Severity: Warning Alert      

Transportation: Officials in Washington State, US, to tighten restrictions on businesses from July 30 to curb the spread of COVID-19.

  • Alert Begins: 28 Jul 2020 12:51 PM UTC
  • Alert Expires: 11 Aug 2020 11:59 PM UTC
  • Incident: COVID-19 restrictions
  • Location(s): Washington State (map)
  • Time Frame: Indefinite
  • Impact: Likely business disruptions

Officials in Washington State have announced additional restrictions on several businesses and events, starting July 30, to curb the spread of coronavirus disease (COVID-19).

Authorities have ordered indoor entertainment centers statewide, including bowling alleys and card rooms, to remain closed. Starting July 30, bars will not be allowed to offer indoor service, and all gaming and social areas in restaurants must close. Alcohol sales must end daily at 2200. Starting Aug. 10, wedding and funeral receptions will be prohibited, and ceremonies must be limited to 20 percent of the venue's capacity, or a maximum of 30 people. Officials had previously banned all live entertainment events statewide, indoors and outdoors, including drive-in concerts, comedy clubs and music at restaurants.

Other newly imposed restrictions will affect individual counties depending on which phase of the state's economic reopening plan they are currently in. Under the recovery plan, counties progress from one phase to the next once they have met certain criteria, including declining COVID-19 activity, declining hospitalizations due to COVID-19, and increased contact-tracing and testing. Phase 4 constitutes the highest level of normalization, with Phase 1 representing the lowest. No county is yet on Phase 4.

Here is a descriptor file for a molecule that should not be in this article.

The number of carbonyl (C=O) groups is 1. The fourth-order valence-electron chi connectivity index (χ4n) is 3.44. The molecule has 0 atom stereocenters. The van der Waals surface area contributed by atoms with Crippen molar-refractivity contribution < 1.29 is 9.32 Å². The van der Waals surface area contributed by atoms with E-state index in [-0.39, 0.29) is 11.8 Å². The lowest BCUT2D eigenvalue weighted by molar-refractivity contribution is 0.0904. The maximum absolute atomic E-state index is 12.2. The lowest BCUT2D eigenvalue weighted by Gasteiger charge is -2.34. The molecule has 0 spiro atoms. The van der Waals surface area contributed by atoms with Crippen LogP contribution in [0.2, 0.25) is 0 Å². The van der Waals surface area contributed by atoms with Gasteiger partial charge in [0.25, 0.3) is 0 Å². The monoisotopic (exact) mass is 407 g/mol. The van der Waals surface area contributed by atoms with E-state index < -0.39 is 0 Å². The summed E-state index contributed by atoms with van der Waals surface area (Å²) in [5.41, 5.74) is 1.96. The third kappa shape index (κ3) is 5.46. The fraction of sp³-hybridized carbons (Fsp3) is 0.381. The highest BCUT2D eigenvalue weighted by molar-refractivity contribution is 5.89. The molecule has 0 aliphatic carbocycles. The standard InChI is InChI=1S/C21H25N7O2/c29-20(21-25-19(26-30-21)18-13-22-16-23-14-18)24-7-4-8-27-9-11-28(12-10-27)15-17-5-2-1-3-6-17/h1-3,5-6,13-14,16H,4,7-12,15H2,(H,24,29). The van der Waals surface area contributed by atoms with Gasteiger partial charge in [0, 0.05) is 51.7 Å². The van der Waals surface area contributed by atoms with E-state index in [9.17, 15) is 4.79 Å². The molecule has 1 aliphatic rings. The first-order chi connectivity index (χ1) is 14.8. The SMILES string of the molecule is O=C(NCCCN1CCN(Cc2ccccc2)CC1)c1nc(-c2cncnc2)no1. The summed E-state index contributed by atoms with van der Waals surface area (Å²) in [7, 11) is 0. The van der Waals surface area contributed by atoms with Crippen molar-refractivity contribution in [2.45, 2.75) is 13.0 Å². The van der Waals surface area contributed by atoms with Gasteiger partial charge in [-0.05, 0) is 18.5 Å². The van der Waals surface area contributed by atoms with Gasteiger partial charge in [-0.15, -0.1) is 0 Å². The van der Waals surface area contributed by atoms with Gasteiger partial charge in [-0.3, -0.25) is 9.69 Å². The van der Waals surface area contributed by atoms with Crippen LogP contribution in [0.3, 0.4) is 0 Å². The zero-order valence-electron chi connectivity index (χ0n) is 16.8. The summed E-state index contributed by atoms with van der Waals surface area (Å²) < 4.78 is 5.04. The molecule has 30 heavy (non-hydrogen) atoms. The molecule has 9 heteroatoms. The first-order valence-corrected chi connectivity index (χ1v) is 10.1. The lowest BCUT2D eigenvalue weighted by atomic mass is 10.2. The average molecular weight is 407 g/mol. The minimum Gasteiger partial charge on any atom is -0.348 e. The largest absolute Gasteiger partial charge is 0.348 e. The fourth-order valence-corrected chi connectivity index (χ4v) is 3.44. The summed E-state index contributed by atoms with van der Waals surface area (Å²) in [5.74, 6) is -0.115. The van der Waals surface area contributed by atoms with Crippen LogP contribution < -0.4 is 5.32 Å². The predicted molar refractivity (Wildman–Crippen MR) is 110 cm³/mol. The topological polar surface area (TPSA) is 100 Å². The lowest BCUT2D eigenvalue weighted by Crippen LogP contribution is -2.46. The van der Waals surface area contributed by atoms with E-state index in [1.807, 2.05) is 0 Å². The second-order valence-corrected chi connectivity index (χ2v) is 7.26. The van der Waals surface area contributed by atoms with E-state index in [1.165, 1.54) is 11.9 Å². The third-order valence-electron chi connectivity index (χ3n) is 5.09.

Under Phase 3, nonessential travel may resume; restaurants may offer indoor service but must be limited to 50-percent capacity starting July 30, and movie theaters may open at 25-percent capacity. Gatherings of more than 10 people are banned. All other businesses may operate, except for those previously specified. As of July 28, the counties on Phase 3 are: Asotin, Columbia, Ferry, Garfield, Grays Harbor, Island, Kittitas, Lewis, Lincoln, Mason, Pacific, Pend Orielle, Skamania, Stevens, Thurston, Wahkiakum, and Whitman.

Under Phase 2, residents 65 years and older and those with underlying health conditions are urged, but not required, to remain at home except to perform essential tasks. Gatherings of more than five people are prohibited. Outdoor recreational activities are allowed, provided participants comply with the limit on gatherings. Certain businesses are allowed to operate, including manufacturing and constructions companies, retail stores, office-based businesses, outdoor dining at restaurants, personal care businesses, libraries, and drive-in movies. As of July 28, the counties under Phase 2 are: Adams, Clallam, Clark, Cowlitz, Grant, Jefferson, King, Kitsap, Klickitat, Okanogan, Pierce, San Juan, Skagit, Snohomish, Spokane, Walla Walla, and Whatcom.

Under Phase 1, residents 65 years and older and those with underlying health conditions must remain home except to perform essential tasks, and gatherings are banned. Essential businesses, such as grocery stores, pharmacies, banks, and those in security, public utilities, transport, media, and critical manufacturing, may remain open. Additionally, construction projects, landscaping, auto and boat sales, and car washes may open, and retail stores may offer curbside pickup services. Restaurants may offer delivery and pickup services only. Outdoor recreation activities, such as fishing, hunting, golf, and boating, are allowed. As of July 28, Benton, Chelan, Douglas, Franklin, and Yakima counties remain under Phase 1. In Benton, Franklin and Yakima counties, outdoor dining in restaurants, and in-person services at retail stores at 15-percent capacity are allowed.

Transport and business disruptions are likely. Authorities could reimpose, extend, further ease, or otherwise amend any restrictions with little-to-no notice depending on disease activity over the coming weeks.

Strictly heed the instructions of authorities. Confirm appointments.

Emphasize basic health precautions, especially frequent handwashing with soap and water, or an alcohol-based hand sanitizer if soap and water are unavailable. Practice good coughing/sneezing etiquette (i.e., covering coughs and sneezes with a disposable tissue, maintaining distance from others, and washing hands). There is no evidence that the influenza vaccine, antibiotics, or antiviral medications will prevent this disease, highlighting the importance of diligent basic health precautions.

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